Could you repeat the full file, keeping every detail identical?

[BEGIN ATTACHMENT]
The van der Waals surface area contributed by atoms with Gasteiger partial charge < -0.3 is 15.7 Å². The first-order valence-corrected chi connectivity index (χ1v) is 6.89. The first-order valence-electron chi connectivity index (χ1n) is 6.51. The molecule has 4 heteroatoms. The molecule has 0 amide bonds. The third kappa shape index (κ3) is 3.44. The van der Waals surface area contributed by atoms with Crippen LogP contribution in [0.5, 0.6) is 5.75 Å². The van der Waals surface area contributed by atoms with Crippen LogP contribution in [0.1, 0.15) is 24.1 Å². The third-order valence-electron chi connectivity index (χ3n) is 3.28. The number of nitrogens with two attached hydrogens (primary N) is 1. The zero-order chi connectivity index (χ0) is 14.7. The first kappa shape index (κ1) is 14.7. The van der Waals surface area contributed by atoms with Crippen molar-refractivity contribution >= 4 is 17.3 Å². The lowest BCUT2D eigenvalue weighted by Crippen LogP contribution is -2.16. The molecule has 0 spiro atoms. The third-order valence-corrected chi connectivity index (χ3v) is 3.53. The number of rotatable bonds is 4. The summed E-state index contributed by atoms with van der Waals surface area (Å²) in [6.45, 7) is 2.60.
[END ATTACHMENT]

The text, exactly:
The van der Waals surface area contributed by atoms with Gasteiger partial charge < -0.3 is 15.7 Å². The first-order valence-corrected chi connectivity index (χ1v) is 6.89. The first-order valence-electron chi connectivity index (χ1n) is 6.51. The molecule has 4 heteroatoms. The molecule has 0 amide bonds. The third kappa shape index (κ3) is 3.44. The van der Waals surface area contributed by atoms with Crippen LogP contribution in [0.5, 0.6) is 5.75 Å². The van der Waals surface area contributed by atoms with Crippen LogP contribution in [0.1, 0.15) is 24.1 Å². The third-order valence-electron chi connectivity index (χ3n) is 3.28. The number of nitrogens with two attached hydrogens (primary N) is 1. The zero-order chi connectivity index (χ0) is 14.7. The first kappa shape index (κ1) is 14.7. The van der Waals surface area contributed by atoms with Crippen molar-refractivity contribution >= 4 is 17.3 Å². The lowest BCUT2D eigenvalue weighted by Crippen LogP contribution is -2.16. The molecule has 0 spiro atoms. The third-order valence-corrected chi connectivity index (χ3v) is 3.53. The number of rotatable bonds is 4. The summed E-state index contributed by atoms with van der Waals surface area (Å²) in [6.45, 7) is 2.60.